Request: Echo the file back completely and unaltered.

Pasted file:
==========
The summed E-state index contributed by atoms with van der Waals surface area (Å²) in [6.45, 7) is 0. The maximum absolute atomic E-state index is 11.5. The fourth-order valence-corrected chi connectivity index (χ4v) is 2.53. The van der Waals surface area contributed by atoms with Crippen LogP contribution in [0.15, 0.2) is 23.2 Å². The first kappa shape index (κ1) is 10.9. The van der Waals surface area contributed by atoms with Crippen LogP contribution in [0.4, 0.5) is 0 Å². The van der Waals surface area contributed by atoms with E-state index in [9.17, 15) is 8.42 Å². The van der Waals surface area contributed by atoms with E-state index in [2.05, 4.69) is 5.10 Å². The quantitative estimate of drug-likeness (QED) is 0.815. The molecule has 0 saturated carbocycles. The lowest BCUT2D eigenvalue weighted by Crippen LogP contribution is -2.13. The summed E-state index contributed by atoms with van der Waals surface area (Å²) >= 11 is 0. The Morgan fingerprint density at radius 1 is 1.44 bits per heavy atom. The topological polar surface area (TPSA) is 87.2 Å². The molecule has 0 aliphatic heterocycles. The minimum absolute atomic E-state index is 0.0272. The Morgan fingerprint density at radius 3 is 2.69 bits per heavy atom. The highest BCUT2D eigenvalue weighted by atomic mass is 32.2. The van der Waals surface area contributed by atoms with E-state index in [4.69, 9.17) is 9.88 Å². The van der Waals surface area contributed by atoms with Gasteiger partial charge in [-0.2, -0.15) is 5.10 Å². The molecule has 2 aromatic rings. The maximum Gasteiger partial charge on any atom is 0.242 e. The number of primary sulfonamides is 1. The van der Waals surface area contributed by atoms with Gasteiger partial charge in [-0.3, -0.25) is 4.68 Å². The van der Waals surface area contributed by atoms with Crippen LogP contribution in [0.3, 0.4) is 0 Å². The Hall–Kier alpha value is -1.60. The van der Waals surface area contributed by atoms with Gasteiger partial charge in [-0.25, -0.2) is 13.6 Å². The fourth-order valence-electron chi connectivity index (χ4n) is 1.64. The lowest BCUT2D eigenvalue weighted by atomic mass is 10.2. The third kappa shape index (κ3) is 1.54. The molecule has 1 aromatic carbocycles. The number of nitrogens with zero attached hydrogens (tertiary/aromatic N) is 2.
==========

The summed E-state index contributed by atoms with van der Waals surface area (Å²) in [6.45, 7) is 0. The maximum absolute atomic E-state index is 11.5. The fourth-order valence-corrected chi connectivity index (χ4v) is 2.53. The van der Waals surface area contributed by atoms with Crippen LogP contribution in [0.15, 0.2) is 23.2 Å². The first kappa shape index (κ1) is 10.9. The van der Waals surface area contributed by atoms with Crippen LogP contribution in [0.4, 0.5) is 0 Å². The van der Waals surface area contributed by atoms with E-state index in [9.17, 15) is 8.42 Å². The van der Waals surface area contributed by atoms with E-state index in [2.05, 4.69) is 5.10 Å². The quantitative estimate of drug-likeness (QED) is 0.815. The molecule has 0 saturated carbocycles. The lowest BCUT2D eigenvalue weighted by Crippen LogP contribution is -2.13. The summed E-state index contributed by atoms with van der Waals surface area (Å²) >= 11 is 0. The Morgan fingerprint density at radius 1 is 1.44 bits per heavy atom. The topological polar surface area (TPSA) is 87.2 Å². The molecule has 0 aliphatic heterocycles. The minimum absolute atomic E-state index is 0.0272. The Morgan fingerprint density at radius 3 is 2.69 bits per heavy atom. The highest BCUT2D eigenvalue weighted by atomic mass is 32.2. The van der Waals surface area contributed by atoms with E-state index in [4.69, 9.17) is 9.88 Å². The van der Waals surface area contributed by atoms with Gasteiger partial charge in [-0.2, -0.15) is 5.10 Å². The molecule has 2 aromatic rings. The maximum Gasteiger partial charge on any atom is 0.242 e. The number of primary sulfonamides is 1. The van der Waals surface area contributed by atoms with Gasteiger partial charge in [-0.3, -0.25) is 4.68 Å². The van der Waals surface area contributed by atoms with Crippen LogP contribution in [0.3, 0.4) is 0 Å². The Hall–Kier alpha value is -1.60. The van der Waals surface area contributed by atoms with Gasteiger partial charge in [-0.25, -0.2) is 13.6 Å². The fourth-order valence-electron chi connectivity index (χ4n) is 1.64. The lowest BCUT2D eigenvalue weighted by atomic mass is 10.2. The third kappa shape index (κ3) is 1.54. The molecule has 1 aromatic carbocycles. The number of nitrogens with zero attached hydrogens (tertiary/aromatic N) is 2.